Have you ever played Super Glove Ball? The Pack-in game for the miserable Power Glove is basically a rip-off of Wall Ball. 3D Breakout is all that this game is; you move a rectangle around the screen and hit a ball back and forth between yourself and the back wall and that’s pretty much it, no power-ups not bonuses, just this forever. A game like this does have potential as long as it’s executed properly, and if you read the intro paragraph for this review then you’ll know that Wall Ball was not. The scaling for the ball is horrendously choppy, and if you thought that Apollo’s Racquetball had too many indicators for the balls position then you’ll love Wall Ball because it has no indicators whatsoever. You just have to eyeball it and hope that you hit it, and that’s really hard to do when the ball moves and scales so incredibly choppily. To put into perspective just how hard it is to play this game you get 99 extra balls, on top of the one you start with that’s 100 attempts, has there ever been a game where the player is given 99 lives as standard? Because I think this might be the only one. I could go into the different difficulties, but I won’t because the starting difficulty is nearly unplayable, all you get are smaller paddles, faster balls, and fewer balls, and you can’t select your difficulty you have to wait for the game to automatically select it for you so if you miss it hit reset.

Wall Ball sucks, there’s no other easier way of putting it it’s just horrible, and coupled with the fact that you have to play it with a joystick makes it even worse. Unfortunately this is par for the course with Avalon Hill games, they were original and flashy but an absolute chore/bore to play, they just aren’t fun. If you’re determined to get a copy of this game for yourself then expect to pay quite a bit for even a loose copy. Loose copies hover around 30 dollars while boxed copies vary depending on condition but most are set at 100 dollars, there’s actually a NIB copy for 500 dollars if you want yours minty fresh but I get the feeling you aren’t insane. Yep, if the review didn’t already scream it, Wall Ball gets sent to the Collector’s Zone, it just sucks.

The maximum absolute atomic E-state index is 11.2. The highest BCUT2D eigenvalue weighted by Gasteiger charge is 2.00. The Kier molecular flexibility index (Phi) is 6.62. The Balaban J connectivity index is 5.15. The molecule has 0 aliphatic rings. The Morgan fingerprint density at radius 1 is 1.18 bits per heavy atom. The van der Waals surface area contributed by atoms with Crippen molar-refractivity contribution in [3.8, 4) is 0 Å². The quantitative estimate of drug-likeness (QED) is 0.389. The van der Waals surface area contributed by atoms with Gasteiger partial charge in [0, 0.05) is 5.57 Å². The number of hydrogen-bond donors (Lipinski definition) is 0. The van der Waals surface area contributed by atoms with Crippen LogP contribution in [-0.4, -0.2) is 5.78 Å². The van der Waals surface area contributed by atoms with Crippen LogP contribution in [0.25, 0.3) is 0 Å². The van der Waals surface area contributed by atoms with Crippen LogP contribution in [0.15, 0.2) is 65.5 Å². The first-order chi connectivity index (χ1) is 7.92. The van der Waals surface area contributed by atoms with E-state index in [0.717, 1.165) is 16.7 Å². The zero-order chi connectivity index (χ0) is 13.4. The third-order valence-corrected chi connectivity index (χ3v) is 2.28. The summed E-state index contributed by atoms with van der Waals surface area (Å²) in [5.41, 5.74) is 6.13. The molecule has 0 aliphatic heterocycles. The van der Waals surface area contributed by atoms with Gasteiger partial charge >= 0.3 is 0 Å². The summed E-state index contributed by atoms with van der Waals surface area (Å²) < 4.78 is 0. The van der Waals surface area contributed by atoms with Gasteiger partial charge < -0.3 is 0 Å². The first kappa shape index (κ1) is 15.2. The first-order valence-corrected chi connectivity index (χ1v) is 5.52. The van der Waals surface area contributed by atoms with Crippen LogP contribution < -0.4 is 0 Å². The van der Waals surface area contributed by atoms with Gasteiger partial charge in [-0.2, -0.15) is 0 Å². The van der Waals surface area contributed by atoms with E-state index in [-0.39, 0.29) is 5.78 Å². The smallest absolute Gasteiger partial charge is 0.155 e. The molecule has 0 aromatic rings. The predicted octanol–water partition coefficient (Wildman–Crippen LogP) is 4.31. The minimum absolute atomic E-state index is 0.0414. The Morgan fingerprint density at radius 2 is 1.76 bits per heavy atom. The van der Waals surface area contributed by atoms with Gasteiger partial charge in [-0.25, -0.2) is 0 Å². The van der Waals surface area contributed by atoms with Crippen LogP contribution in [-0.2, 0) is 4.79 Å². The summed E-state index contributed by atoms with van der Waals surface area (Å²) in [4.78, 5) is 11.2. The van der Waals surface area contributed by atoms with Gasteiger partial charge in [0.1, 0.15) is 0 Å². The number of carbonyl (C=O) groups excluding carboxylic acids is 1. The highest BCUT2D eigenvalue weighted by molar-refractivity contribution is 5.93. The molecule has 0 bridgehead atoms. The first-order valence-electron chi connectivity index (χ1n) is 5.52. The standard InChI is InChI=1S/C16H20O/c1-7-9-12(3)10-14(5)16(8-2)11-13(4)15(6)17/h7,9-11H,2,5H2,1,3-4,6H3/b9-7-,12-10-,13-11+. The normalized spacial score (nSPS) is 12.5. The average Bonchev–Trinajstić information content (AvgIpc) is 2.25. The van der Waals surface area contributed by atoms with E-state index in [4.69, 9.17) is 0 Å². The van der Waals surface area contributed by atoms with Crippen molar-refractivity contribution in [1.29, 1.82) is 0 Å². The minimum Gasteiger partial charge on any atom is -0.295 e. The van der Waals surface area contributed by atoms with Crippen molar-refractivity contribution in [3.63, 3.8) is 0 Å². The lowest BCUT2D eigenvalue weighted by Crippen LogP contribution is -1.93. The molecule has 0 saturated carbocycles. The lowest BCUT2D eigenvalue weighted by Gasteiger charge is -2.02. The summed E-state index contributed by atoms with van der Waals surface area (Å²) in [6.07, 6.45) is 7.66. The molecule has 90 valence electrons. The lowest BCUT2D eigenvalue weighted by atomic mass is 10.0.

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Aww man, I liked this game! Oh wait, correction... I _wanted_ to like this game. It's one of those ones I purchased thinking I'd actually play for awhile, but instead just tested it to make sure it worked and shoved it on the shelf, and put the"enjoying it procedure" on indefinite hold. True chronic collector behavior.


I read as many reviews as I could before I dropped 20 bucks on this (which seems to be a bargain in light of this review, so yay). There was one I remember reading that reported that Wall Ball was THE game for the Atari 2600, and most, if not all, other games are derivative of Wall Ball.


I honestly couldn't tell if the reviewer was sincere, trolling or drunk... Or possibly all three. I'll post the link here if I can find the review. I don't know what the etiquette is on cross-referencing reviews, I'll leave it up to Dr Spuds.


I'll have to remember to do some deep browsing history searches to find it tho... Hope I remember tomorrow.




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On 7/19/2019 at 10:44 AM, CaptainBreakout said:

Ahh... Here's the review I was referring to. 9.5 out of 10 stars no less!





It sounds like video game Stockholm Syndrome. This poor bastard was stuck with this game for so long that he began to actually like it. And the fact that he game it a 4.5/5 despite the pretty glaring negatives in the review, I'm guilty of that to I suppose but not to such an extent, simply reaffirms this.